Rumours of an increased budget for the team have followed, with many suggesting Ineos should also launch a women’s team under the same banner.

Evans, who is part of the British track squad, said: “At the moment it’s a new sponsor, so maybe they don’t know what they’re taking on.

“Once it’s established, looking at setting up a women’s team would be the ideal situation. But such is life.”

She added: “You see the domination Team Sky has and we don’t have a female equivalent, and I think that’s a huge shame.

“Trying to set that up would be massive and would hopefully attract British riders back to ride for British teams.

“But until that happens, we’ll just have to make do.”

Evans will be racing the Six Day Manchester at the National Cycling centre between March 22-24.

She and other British track stars including Laura Kenny and Katie Archibald will hit the boards amidst a party atmosphere, as they continue preparation for the 2020 Tokyo Olympics.

Ahead of the event, Evans said: “I think it’s going to be mega.

“Couple the enthusiasm you get with the fans here with the Six Day atmosphere, its going to be fantastic.

“Having it on the track in Manchester is great for us because we don’t have the travelling associated with it.

“There’s definitely an advantage to it being Manchester – we know where everything is, we know how the scoreboard works, the best point to look at it, whether you want to lead it out from the front, come round, that sort of thing.

“I want to try and get UCI points and I also want to try and have fun. I know I’m not on the best of form, so there’s no point in getting too stressed about it.”

Tickets for Six Day Manchester are on sale now.

Go to Source

What can cyclist legally do, and not do, in Europe?

Planning a trip abroad? Here’s what you need to know about the law in top European destinations

It all started with a bike ride in Spain.

I was with three other riders, and we weren’t using the bike lane – mostly because it was littered with sand and occasional pedestrians. It was a casual easy sunshine spin, until the traffic cops stopped us.

It was suggested that if we didn’t have documentation to produce, we’d have our bikes packed up into the van to be taken to the police station, which seemed somewhat dramatic when you consider the combined worth to be around £15k. They got back into their cars and drove off, after about 30 minutes of interrogation, when it transpired that we didn’t have cash on us and we weren’t going to reveal the location of our hotel.

My attempts at rational conversation with the traffic police were somewhat scuppered by the fact I didn’t know exactly what the law was, in Spain. Hence it seemed like a good idea to take a look at the key laws for cyclists in some of the European counties cyclists are most likely to ride their bicycles in.

Cycling within the European Union

The below is Brexit dependant for UK residents, but here’s what applies for now.

The 1968 Vienna Convention on Road Traffic set out some guidelines to apply across EU countries, and Article 44 refers to requirements for bicycles.

All bicycles must have:

  1. An efficient brake
  2. A bell – and no other audible warning device
  3. A red rear reflector
  4. Red rear lamp
  5. White or selective yellow front lamp

Each country also has its own laws and some will be more stringent. However, national charity Cycling UK states that “as a visitor, you have the option of pick and mix between the traffic law of that country and the above requirements for international use of a pedal cycle.”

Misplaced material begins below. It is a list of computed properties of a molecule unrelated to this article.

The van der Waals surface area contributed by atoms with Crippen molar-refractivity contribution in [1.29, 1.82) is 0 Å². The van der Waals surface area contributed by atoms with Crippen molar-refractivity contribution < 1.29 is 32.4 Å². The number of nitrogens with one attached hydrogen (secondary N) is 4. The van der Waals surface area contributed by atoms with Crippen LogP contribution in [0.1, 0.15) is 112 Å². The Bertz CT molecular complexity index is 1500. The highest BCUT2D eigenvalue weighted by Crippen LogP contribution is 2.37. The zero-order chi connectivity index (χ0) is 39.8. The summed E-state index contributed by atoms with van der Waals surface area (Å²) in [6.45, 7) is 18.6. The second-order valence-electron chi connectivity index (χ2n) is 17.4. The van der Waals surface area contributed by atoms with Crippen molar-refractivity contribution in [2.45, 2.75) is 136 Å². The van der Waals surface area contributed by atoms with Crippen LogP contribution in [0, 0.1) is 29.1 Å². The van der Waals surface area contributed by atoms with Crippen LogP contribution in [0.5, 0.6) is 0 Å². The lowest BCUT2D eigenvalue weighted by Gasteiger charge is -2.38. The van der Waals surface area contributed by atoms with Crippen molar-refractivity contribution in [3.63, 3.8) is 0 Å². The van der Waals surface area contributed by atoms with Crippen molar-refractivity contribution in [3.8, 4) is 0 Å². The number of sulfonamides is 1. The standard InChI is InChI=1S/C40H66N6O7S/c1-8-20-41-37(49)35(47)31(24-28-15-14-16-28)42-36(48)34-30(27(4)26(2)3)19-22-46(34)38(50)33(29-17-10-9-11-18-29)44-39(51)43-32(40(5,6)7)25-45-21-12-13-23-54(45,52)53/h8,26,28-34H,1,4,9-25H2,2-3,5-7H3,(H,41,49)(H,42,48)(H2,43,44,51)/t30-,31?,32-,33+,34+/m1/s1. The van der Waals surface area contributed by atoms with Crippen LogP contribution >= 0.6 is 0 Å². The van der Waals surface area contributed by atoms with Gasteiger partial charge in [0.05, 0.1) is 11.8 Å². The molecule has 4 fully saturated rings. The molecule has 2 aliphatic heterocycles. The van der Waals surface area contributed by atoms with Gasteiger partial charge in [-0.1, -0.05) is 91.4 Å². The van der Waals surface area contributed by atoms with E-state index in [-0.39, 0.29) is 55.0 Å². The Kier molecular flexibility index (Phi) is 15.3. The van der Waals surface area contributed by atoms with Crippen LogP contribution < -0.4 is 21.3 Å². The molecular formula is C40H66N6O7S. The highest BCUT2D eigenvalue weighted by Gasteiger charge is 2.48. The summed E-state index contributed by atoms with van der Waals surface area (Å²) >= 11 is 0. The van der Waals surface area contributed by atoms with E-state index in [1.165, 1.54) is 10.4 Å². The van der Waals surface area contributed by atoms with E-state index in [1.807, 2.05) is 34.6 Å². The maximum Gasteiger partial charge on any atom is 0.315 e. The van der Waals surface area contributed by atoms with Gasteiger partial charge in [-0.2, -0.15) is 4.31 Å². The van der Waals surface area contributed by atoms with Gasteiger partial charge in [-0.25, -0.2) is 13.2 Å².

Country specific guidelines

It goes without saying that in all countries, cyclists are required to ride on the same side of the road as cars, they must indicate when turning left or right, and should stop at red lights (unless marked otherwise).

Other laws vary, and below are the official lines.

However, bear in mind that in the UK the Highway Code stipulates that all bicycles have reflectors fitted to the pedals, yet the last time most of us saw a pedal reflector we were under the age of 10. In other words, not all regulations are enforced.


Photo credit JEFF PACHOUD/AFP/Getty Images


Helmets are not compulsory.

Riding two abreast

The Highway Code states that it is legal for cyclists to ride side-by-side, though Rule 66 does add that cyclists should ride in single file “on narrow or busy roads and when riding round bends.”

>>> Why do cyclists ride side by side? 

Cyclists are advised to ride side-by-side by national governing bodies. Primarily, this is because a group of eight side-by-side riders is easier and safer to overtake than a line of eight cyclists riding single file.

Though the Highway Code says we should be single file on narrow roads, we can take the primary position (riding in the middle of the lane) where it’s not safe for drivers to overtake.

Using cycle lanes

The use of cycle lanes is not compulsory. Cyclists can choose the road or cycle lane based on whichever they feel is safer.


The UK is one of only five European countries (alongside Malta, Cyprus, Romania and Ireland) which has not introduced presumed liability.

Instead, it operates a fault-based system. This means if a cyclist is hit by a vehicle, they have to prove the driver was at fault to receive compensation.

Other considerations

Cyclists do not legally have to have insurance but many are covered by home insurance or registration with a body like British Cycling or Cycling UK.

Legally, you must have two working brakes. A fixed wheel counts as a rear brake, so fixie riders can have a front only.

Rule 60 of the Highway Code suggests that all bikes must be fitted with a white front and red rear light (flashing or steady), plus a red rear reflector and amber pedal reflectors, if manufactured after 1/10/85.